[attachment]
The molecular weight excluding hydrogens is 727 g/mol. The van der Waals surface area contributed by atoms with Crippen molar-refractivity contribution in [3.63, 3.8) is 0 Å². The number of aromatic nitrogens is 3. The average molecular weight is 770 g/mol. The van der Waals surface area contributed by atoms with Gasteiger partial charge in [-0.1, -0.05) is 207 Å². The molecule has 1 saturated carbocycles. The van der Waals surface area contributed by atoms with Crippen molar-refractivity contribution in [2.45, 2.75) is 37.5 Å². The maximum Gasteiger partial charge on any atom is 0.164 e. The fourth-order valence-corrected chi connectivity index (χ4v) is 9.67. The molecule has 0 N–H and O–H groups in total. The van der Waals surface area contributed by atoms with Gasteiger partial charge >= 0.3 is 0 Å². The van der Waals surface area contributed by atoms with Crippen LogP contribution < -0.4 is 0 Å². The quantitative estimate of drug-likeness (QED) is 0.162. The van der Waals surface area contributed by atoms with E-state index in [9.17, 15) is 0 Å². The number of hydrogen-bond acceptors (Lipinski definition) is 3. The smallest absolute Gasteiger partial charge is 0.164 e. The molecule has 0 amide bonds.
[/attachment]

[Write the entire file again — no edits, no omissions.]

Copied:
The molecular weight excluding hydrogens is 727 g/mol. The van der Waals surface area contributed by atoms with Crippen molar-refractivity contribution in [3.63, 3.8) is 0 Å². The number of aromatic nitrogens is 3. The average molecular weight is 770 g/mol. The van der Waals surface area contributed by atoms with Gasteiger partial charge in [-0.1, -0.05) is 207 Å². The molecule has 1 saturated carbocycles. The van der Waals surface area contributed by atoms with Crippen molar-refractivity contribution in [2.45, 2.75) is 37.5 Å². The maximum Gasteiger partial charge on any atom is 0.164 e. The fourth-order valence-corrected chi connectivity index (χ4v) is 9.67. The molecule has 0 N–H and O–H groups in total. The van der Waals surface area contributed by atoms with Gasteiger partial charge >= 0.3 is 0 Å². The van der Waals surface area contributed by atoms with Crippen LogP contribution < -0.4 is 0 Å². The quantitative estimate of drug-likeness (QED) is 0.162. The van der Waals surface area contributed by atoms with E-state index in [9.17, 15) is 0 Å². The number of hydrogen-bond acceptors (Lipinski definition) is 3. The smallest absolute Gasteiger partial charge is 0.164 e. The molecule has 0 amide bonds.